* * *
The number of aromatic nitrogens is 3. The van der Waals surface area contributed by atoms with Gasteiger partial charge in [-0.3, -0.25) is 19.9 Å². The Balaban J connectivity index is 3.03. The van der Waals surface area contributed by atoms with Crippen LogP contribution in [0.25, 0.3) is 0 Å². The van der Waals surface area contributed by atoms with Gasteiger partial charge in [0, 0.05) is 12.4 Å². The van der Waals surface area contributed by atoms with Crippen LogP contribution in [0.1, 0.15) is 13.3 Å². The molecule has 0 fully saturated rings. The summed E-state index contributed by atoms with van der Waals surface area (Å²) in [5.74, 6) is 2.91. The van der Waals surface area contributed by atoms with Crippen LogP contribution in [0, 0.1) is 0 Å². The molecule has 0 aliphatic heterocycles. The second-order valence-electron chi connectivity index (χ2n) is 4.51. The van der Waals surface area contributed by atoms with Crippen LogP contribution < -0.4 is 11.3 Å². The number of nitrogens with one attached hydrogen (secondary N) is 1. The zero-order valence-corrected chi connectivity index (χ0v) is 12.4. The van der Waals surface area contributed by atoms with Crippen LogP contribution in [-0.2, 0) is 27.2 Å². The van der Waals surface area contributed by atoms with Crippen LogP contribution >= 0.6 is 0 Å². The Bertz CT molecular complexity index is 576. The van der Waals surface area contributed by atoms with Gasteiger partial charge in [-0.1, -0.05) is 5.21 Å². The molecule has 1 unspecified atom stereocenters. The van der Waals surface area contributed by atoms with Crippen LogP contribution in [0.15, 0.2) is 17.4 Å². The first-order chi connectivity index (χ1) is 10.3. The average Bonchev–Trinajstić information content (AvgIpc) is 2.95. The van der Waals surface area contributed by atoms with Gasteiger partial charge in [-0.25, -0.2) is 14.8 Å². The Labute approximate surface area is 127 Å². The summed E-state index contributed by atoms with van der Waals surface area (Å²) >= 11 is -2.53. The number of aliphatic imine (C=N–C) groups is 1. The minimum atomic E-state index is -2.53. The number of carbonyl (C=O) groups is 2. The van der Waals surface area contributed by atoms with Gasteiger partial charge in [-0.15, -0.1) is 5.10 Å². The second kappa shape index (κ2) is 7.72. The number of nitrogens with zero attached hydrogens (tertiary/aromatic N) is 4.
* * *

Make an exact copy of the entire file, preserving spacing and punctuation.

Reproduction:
The number of aromatic nitrogens is 3. The van der Waals surface area contributed by atoms with Gasteiger partial charge in [-0.3, -0.25) is 19.9 Å². The Balaban J connectivity index is 3.03. The van der Waals surface area contributed by atoms with Crippen LogP contribution in [0.25, 0.3) is 0 Å². The van der Waals surface area contributed by atoms with Gasteiger partial charge in [0, 0.05) is 12.4 Å². The van der Waals surface area contributed by atoms with Crippen LogP contribution in [0.1, 0.15) is 13.3 Å². The molecule has 0 fully saturated rings. The summed E-state index contributed by atoms with van der Waals surface area (Å²) in [5.74, 6) is 2.91. The van der Waals surface area contributed by atoms with Crippen LogP contribution in [0, 0.1) is 0 Å². The molecule has 0 aliphatic heterocycles. The second-order valence-electron chi connectivity index (χ2n) is 4.51. The van der Waals surface area contributed by atoms with Crippen LogP contribution < -0.4 is 11.3 Å². The number of nitrogens with one attached hydrogen (secondary N) is 1. The zero-order valence-corrected chi connectivity index (χ0v) is 12.4. The van der Waals surface area contributed by atoms with Crippen LogP contribution in [-0.2, 0) is 27.2 Å². The van der Waals surface area contributed by atoms with Crippen LogP contribution >= 0.6 is 0 Å². The Bertz CT molecular complexity index is 576. The van der Waals surface area contributed by atoms with Gasteiger partial charge in [-0.1, -0.05) is 5.21 Å². The molecule has 1 unspecified atom stereocenters. The van der Waals surface area contributed by atoms with Crippen LogP contribution in [0.15, 0.2) is 17.4 Å². The first-order chi connectivity index (χ1) is 10.3. The average Bonchev–Trinajstić information content (AvgIpc) is 2.95. The van der Waals surface area contributed by atoms with Gasteiger partial charge in [-0.25, -0.2) is 14.8 Å². The Labute approximate surface area is 127 Å². The summed E-state index contributed by atoms with van der Waals surface area (Å²) >= 11 is -2.53. The number of aliphatic imine (C=N–C) groups is 1. The minimum atomic E-state index is -2.53. The number of carbonyl (C=O) groups is 2. The van der Waals surface area contributed by atoms with Gasteiger partial charge in [-0.15, -0.1) is 5.10 Å². The second kappa shape index (κ2) is 7.72. The number of nitrogens with zero attached hydrogens (tertiary/aromatic N) is 4.